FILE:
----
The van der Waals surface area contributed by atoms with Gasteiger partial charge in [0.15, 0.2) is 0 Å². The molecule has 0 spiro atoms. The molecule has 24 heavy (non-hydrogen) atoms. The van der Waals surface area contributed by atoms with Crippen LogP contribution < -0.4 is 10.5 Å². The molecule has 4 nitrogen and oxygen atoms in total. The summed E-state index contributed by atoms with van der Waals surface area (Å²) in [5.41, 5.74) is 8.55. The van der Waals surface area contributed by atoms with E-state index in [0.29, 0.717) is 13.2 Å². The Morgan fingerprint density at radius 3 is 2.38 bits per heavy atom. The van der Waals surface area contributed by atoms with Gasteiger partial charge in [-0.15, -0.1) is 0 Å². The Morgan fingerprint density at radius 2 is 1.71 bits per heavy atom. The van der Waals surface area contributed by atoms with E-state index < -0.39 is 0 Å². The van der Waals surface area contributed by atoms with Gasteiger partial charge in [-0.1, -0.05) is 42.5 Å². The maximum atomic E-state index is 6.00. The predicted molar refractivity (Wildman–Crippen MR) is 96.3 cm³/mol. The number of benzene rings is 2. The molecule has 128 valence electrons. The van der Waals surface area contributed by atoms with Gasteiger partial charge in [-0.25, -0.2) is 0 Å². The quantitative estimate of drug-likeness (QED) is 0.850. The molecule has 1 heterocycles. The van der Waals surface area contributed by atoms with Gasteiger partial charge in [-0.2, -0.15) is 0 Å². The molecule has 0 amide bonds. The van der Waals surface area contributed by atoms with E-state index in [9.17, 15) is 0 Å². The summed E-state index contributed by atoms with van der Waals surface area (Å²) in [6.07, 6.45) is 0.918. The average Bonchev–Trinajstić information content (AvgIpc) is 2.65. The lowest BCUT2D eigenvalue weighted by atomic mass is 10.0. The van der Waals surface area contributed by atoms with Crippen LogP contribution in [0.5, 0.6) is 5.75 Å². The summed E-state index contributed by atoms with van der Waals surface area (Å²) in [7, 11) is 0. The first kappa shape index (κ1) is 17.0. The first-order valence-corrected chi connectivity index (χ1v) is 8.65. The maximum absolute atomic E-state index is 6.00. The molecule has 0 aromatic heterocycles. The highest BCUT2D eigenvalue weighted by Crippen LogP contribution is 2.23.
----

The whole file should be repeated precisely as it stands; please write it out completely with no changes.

The van der Waals surface area contributed by atoms with Gasteiger partial charge in [0.15, 0.2) is 0 Å². The molecule has 0 spiro atoms. The molecule has 24 heavy (non-hydrogen) atoms. The van der Waals surface area contributed by atoms with Crippen LogP contribution < -0.4 is 10.5 Å². The molecule has 4 nitrogen and oxygen atoms in total. The summed E-state index contributed by atoms with van der Waals surface area (Å²) in [5.41, 5.74) is 8.55. The van der Waals surface area contributed by atoms with E-state index in [0.29, 0.717) is 13.2 Å². The Morgan fingerprint density at radius 3 is 2.38 bits per heavy atom. The van der Waals surface area contributed by atoms with Gasteiger partial charge in [-0.15, -0.1) is 0 Å². The Morgan fingerprint density at radius 2 is 1.71 bits per heavy atom. The van der Waals surface area contributed by atoms with E-state index < -0.39 is 0 Å². The van der Waals surface area contributed by atoms with Gasteiger partial charge in [-0.1, -0.05) is 42.5 Å². The maximum atomic E-state index is 6.00. The predicted molar refractivity (Wildman–Crippen MR) is 96.3 cm³/mol. The number of benzene rings is 2. The molecule has 128 valence electrons. The van der Waals surface area contributed by atoms with Gasteiger partial charge in [-0.25, -0.2) is 0 Å². The quantitative estimate of drug-likeness (QED) is 0.850. The molecule has 1 heterocycles. The van der Waals surface area contributed by atoms with Gasteiger partial charge in [-0.2, -0.15) is 0 Å². The molecule has 0 amide bonds. The van der Waals surface area contributed by atoms with E-state index in [9.17, 15) is 0 Å². The summed E-state index contributed by atoms with van der Waals surface area (Å²) in [6.07, 6.45) is 0.918. The average Bonchev–Trinajstić information content (AvgIpc) is 2.65. The lowest BCUT2D eigenvalue weighted by atomic mass is 10.0. The van der Waals surface area contributed by atoms with Crippen LogP contribution in [0.5, 0.6) is 5.75 Å². The summed E-state index contributed by atoms with van der Waals surface area (Å²) in [7, 11) is 0. The first kappa shape index (κ1) is 17.0. The first-order valence-corrected chi connectivity index (χ1v) is 8.65. The maximum absolute atomic E-state index is 6.00. The molecule has 0 aromatic heterocycles. The highest BCUT2D eigenvalue weighted by Crippen LogP contribution is 2.23.